Operation Wallacea Terrestrial Sites
Mexico and Honduras
The aim of this article is to give some more information on two research sites of Operation Wallacea (Opwall) which I visited as a staff member. More specifically, Calakmul (terrestrial research site of Opwall Mexico) and Cusuco (terrestrial research site of Opwall Honduras). Although I intend to help potential participants to further explore the options and make a decision on which Opwall site to visit, I want to stress out it’s my own opinion and thoughts. Learn more about other volunteer options.
I will first describe my roles and activities, where after I will compare the two terrestrial research site to the best of my abilities in order to give you a good overview of what you can expect.
My background in the projects
I’m Sam Puls and you can find more about me here. My first contact with Operation Wallacea (Opwall) was in 2015. I applied for a mammal position at their Romanian research site, instead, I got offered a position in their Mexico research site (Calakmul). In 2016, I joined the Operation Wallacea team in Honduras (Cusuco). In both years, I was a mammal scientist, but in a way they were two totally different experiences. In Calakmul (Mexico), I stayed in basecamp for the whole season, whereas in Cusuco (Honduras) I visited all camps.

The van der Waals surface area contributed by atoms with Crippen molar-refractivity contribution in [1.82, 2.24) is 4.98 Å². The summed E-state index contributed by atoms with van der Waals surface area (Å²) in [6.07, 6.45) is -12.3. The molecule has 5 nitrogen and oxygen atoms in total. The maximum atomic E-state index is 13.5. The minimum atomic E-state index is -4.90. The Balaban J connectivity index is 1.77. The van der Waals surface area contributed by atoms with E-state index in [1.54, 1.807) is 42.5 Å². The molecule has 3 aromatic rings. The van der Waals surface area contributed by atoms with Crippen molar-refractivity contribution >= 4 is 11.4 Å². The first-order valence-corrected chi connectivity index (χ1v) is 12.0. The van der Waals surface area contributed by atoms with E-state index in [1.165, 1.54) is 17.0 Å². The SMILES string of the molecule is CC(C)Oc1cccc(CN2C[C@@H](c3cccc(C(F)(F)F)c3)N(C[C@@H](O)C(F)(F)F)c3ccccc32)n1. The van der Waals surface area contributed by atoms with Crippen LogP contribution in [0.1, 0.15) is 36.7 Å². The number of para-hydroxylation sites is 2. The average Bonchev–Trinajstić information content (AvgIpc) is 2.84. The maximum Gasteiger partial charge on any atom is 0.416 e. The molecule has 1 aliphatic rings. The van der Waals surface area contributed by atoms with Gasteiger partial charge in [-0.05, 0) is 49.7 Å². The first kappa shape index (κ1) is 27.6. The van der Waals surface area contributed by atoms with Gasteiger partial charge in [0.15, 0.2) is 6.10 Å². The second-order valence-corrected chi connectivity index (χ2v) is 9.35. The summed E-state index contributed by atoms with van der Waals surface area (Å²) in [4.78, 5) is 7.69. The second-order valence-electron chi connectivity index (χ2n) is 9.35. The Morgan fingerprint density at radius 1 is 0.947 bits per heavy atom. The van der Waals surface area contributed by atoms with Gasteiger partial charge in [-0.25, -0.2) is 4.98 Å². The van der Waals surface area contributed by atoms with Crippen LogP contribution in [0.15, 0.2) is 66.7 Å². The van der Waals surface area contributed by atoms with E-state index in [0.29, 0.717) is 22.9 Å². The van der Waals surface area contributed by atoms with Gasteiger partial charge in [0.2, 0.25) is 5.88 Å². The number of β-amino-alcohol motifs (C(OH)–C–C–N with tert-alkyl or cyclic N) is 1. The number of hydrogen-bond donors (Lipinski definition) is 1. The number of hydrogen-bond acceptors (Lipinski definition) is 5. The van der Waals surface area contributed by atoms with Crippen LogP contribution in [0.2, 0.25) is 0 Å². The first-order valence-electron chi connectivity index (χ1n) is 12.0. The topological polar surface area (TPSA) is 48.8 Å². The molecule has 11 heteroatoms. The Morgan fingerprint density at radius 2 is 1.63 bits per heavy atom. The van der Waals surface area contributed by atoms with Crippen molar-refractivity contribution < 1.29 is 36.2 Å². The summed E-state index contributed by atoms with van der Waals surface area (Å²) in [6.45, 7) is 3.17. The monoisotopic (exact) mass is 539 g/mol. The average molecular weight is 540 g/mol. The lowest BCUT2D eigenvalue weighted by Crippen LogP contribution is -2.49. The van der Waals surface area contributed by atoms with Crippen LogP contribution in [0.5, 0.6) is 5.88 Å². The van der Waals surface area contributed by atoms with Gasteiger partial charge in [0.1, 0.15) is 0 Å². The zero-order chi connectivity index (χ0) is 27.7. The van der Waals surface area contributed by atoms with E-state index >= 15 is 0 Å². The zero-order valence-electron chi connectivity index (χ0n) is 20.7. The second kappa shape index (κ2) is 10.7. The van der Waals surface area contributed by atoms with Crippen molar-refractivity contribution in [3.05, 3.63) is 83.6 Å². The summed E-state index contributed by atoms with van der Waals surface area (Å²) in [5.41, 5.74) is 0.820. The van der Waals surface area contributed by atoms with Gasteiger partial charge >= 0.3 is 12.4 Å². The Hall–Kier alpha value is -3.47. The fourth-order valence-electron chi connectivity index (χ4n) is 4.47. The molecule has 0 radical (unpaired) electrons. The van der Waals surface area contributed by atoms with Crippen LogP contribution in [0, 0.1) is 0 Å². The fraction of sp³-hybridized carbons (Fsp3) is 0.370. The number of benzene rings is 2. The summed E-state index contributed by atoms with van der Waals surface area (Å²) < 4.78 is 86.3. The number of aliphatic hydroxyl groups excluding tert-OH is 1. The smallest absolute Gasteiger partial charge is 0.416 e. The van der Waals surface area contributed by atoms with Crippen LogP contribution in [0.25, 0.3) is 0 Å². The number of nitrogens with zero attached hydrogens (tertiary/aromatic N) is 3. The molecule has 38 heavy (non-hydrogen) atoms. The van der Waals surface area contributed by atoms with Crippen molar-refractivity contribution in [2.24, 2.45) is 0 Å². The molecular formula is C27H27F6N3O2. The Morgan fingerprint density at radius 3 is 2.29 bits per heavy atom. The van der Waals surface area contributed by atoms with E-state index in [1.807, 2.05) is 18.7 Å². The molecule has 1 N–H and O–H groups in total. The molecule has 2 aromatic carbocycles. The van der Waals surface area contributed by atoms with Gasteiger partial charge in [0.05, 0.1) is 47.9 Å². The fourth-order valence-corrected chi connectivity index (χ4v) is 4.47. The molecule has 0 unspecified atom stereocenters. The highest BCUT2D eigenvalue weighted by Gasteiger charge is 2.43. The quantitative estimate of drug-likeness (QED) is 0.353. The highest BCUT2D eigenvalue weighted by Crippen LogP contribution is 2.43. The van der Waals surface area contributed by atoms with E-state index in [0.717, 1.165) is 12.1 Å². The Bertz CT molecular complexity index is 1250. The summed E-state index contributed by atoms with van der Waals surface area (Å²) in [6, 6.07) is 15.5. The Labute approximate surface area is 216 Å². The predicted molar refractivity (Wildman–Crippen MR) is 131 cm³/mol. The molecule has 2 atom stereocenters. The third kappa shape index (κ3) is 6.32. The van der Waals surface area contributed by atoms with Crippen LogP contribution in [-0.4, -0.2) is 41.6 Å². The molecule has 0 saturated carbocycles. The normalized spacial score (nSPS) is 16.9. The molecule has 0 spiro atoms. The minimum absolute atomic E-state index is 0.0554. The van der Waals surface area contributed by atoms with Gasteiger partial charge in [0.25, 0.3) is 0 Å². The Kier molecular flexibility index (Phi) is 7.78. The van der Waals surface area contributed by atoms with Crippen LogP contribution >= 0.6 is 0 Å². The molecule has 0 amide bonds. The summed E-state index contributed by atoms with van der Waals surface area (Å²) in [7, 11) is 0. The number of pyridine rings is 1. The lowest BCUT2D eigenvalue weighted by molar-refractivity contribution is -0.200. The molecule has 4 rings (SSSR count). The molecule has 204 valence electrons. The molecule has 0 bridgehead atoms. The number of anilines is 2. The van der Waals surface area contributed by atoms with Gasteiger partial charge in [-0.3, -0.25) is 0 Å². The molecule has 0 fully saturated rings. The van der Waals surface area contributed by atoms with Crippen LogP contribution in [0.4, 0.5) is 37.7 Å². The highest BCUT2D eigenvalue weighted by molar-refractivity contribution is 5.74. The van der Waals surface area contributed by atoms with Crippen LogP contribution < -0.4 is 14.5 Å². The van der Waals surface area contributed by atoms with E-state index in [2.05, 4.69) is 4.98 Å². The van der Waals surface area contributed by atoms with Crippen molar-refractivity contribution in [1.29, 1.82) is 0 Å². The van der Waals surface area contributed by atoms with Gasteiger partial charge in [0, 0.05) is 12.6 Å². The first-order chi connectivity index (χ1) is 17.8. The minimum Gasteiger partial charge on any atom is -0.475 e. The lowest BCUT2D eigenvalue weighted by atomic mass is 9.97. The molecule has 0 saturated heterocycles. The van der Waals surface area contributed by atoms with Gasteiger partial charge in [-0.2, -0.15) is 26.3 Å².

Organisation: Operation Wallacea (Opwall)
Role: Terrestrial Mammal Scientist
Tasks: Transects in search for animal tracks & camera trapping
Mexico and Honduras are 2 very different sites. Here I will attempt to point out similarities and differences.
Description & habitat
The Mexican terrestrial site of Operation Wallacea is based in Calakmul. It’s a Nature Reserve close to the Guatemalan border. The reserve is known for its Ancient Mayan ruins, more or less in the middle of the reserve. Basecamp is based at the entrance and museum of the park. It’s a very nice and cosy place. There is still a road going further to the ruins, so this gave Opwall the opportunity to expand the research area covered from basecamp. The road is used to drop off people by car to transects further away. Furthermore, Calakmul is quite flat and the plant diversity isn’t as high as Honduras. Although it’s not really a typical tropical forest setting, it is a great biodiversity hotspot. Furthermore, I heard other satellite camps have more variation in elevation and habitat. I did not visit them during the expedition. Mexico can be very warm and humid.